He headed Kashmir Chamber of Commerce and Industry (KCCI) at its most critical juncture. After his extended tenure was over, Dr Mubeen Shah flew abroad to take care of his family business. Back home in 2012, he was elected President of J&K Joint Chamber of Commerce and Industries (JKJCCI) – a loose association of trading stakeholders in the trans-LoC trade. Almost after a month of his election, Dr Shah sat with Tasavur Mushtaq

Kashmir Life: When the cross-LoC trade started on October 21, 2008, there were 600 traders, but now there are only 70 because of problems allegedly created by the administration and the police. What needs to be done?
Dr Mubeen Shah:
First of all the number of trucks crossing LoC, because of increase in volume of trade, need to be increased on urgent basis. Keeping in view the condition of Salamabad route, we cannot increase the tonnage of trucks, while from Poonch side heavier trucks are going. There as well, we need to increase number of trucks. This will help us in not having backlog on any day of trade. The processing (time) of each truck can be considerably reduced if there is whole body truck scanner available at the trade facilitation centre (TFC), for which demand has been already put forth. Nothing has been done in this regard. Delay in taking the above two decisions gives rise to more number of vehicles than the vehicles which can be processed resulting in undue interference by the concerned agencies in the smooth conduct of the trade.

KL: The trade volume on both Salamabad-Chokoti and Chakandabagh-Rawalakote routes has increased and total import and export has been reportedly Rs 1,600 crore since 2008. Does that offer an idea of its future potential?
If there would have been no hurdles, sky is the limit for the trade. If we see in 18th century, this route would handle trade which is equal to Rs 62000 crore of present value. I believe with required infrastructure and both government of India and Pakistan agreeing to transit trade, sky is the limit.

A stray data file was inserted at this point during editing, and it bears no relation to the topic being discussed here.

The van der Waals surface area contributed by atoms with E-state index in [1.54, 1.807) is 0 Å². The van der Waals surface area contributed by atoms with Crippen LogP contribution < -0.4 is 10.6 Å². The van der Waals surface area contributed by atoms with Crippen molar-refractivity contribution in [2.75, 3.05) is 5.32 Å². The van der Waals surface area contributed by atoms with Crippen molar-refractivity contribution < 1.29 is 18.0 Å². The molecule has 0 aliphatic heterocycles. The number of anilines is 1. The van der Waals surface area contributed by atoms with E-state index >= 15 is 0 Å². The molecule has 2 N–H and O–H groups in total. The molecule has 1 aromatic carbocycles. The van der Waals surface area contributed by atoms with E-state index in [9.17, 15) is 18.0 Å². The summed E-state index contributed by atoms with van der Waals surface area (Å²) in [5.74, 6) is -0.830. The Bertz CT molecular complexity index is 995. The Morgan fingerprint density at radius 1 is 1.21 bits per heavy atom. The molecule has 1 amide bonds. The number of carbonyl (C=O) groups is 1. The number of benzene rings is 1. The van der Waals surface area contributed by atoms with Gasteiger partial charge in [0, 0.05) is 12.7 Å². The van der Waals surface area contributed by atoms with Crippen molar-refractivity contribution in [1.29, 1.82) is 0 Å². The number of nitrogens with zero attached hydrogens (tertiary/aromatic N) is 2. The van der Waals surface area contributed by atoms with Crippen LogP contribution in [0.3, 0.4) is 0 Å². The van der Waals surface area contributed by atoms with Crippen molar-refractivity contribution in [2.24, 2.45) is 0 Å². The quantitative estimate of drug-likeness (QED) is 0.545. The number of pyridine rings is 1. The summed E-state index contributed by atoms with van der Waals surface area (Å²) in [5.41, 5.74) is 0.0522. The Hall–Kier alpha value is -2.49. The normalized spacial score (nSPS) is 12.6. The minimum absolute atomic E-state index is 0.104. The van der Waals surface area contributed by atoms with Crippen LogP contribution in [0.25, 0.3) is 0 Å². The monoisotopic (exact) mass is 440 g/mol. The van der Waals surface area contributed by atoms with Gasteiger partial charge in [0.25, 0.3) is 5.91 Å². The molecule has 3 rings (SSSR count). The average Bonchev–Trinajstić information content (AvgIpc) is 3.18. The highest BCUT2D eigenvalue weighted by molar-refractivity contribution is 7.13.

KL: India and Pakistan have agreed to open this route for items produced or manufactured on either side of the LoC. That prevents trading in items that are produced in the rest of Pakistan and India. Do you think this restriction is preventing the trade to flourish?
There are restrictions but certain fruits are going from here and coming from there as well.
But the trading community in 2008 supported opening of LoC for trade based on a premise that after some time transit trade will be allowed, which is trade of third country particularly central Asia, Russia, China, Turkey, Indonesia, Afghanistan, Iran, Middle East and turkey. Allowing third nation will surely flourish the trade.

KL: There are plans for laying oil and gas pipelines across national frontiers. In such a context is there any place for barter trade, which is being practiced across the LoC?
Barter trade was started basically because of opposition of people of J&K not to convert LoC into international boundary. Lot of people from both sides feel that if it is done in US dollars, LoC will get converted into international border. Other side of it was that lot of people in India feel that if it is done in US dollars, India will lose claim on other side of Kashmir. It is because of this misgiving both Government of India and Government of Pakistan agreed to the barter system. Recommendations were given to do trade in Indian and Pakistan currency. This would have been executed if banks from both sides had opened their branches (across the LoC).